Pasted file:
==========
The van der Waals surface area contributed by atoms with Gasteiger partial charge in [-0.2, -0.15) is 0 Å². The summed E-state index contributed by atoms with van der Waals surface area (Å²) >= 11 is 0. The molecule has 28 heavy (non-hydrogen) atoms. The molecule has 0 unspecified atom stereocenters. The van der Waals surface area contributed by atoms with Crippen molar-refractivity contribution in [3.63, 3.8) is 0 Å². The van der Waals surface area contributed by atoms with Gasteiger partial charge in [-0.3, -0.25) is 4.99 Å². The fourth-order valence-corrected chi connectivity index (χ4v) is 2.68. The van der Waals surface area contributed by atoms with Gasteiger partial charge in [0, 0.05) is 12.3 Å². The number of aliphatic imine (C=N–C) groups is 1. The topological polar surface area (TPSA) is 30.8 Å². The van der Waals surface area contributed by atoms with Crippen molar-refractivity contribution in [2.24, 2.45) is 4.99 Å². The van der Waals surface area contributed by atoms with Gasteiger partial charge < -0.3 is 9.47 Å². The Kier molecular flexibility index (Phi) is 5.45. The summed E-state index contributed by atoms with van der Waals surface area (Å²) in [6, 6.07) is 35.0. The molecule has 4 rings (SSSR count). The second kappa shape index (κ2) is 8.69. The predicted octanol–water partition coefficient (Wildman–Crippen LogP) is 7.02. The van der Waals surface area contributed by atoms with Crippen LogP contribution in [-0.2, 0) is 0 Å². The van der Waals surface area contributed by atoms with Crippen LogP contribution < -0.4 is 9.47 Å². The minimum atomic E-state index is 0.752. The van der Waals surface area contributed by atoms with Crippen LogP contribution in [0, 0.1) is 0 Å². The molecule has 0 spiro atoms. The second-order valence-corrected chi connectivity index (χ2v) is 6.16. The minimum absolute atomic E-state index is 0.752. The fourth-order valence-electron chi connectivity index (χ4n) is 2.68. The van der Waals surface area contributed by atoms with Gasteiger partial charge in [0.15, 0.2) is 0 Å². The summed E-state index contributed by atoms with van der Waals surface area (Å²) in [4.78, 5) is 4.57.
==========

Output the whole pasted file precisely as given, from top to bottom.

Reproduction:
The van der Waals surface area contributed by atoms with Gasteiger partial charge in [-0.2, -0.15) is 0 Å². The summed E-state index contributed by atoms with van der Waals surface area (Å²) >= 11 is 0. The molecule has 28 heavy (non-hydrogen) atoms. The molecule has 0 unspecified atom stereocenters. The van der Waals surface area contributed by atoms with Crippen molar-refractivity contribution in [3.63, 3.8) is 0 Å². The van der Waals surface area contributed by atoms with Gasteiger partial charge in [-0.3, -0.25) is 4.99 Å². The fourth-order valence-corrected chi connectivity index (χ4v) is 2.68. The van der Waals surface area contributed by atoms with Gasteiger partial charge in [0, 0.05) is 12.3 Å². The number of aliphatic imine (C=N–C) groups is 1. The topological polar surface area (TPSA) is 30.8 Å². The van der Waals surface area contributed by atoms with Crippen molar-refractivity contribution in [2.24, 2.45) is 4.99 Å². The van der Waals surface area contributed by atoms with Gasteiger partial charge < -0.3 is 9.47 Å². The Kier molecular flexibility index (Phi) is 5.45. The summed E-state index contributed by atoms with van der Waals surface area (Å²) in [6, 6.07) is 35.0. The molecule has 4 rings (SSSR count). The second kappa shape index (κ2) is 8.69. The predicted octanol–water partition coefficient (Wildman–Crippen LogP) is 7.02. The van der Waals surface area contributed by atoms with Crippen LogP contribution in [-0.2, 0) is 0 Å². The van der Waals surface area contributed by atoms with Crippen LogP contribution < -0.4 is 9.47 Å². The minimum atomic E-state index is 0.752. The van der Waals surface area contributed by atoms with Crippen LogP contribution in [0, 0.1) is 0 Å². The molecule has 0 spiro atoms. The second-order valence-corrected chi connectivity index (χ2v) is 6.16. The minimum absolute atomic E-state index is 0.752. The fourth-order valence-electron chi connectivity index (χ4n) is 2.68. The van der Waals surface area contributed by atoms with Gasteiger partial charge in [0.15, 0.2) is 0 Å². The summed E-state index contributed by atoms with van der Waals surface area (Å²) in [4.78, 5) is 4.57.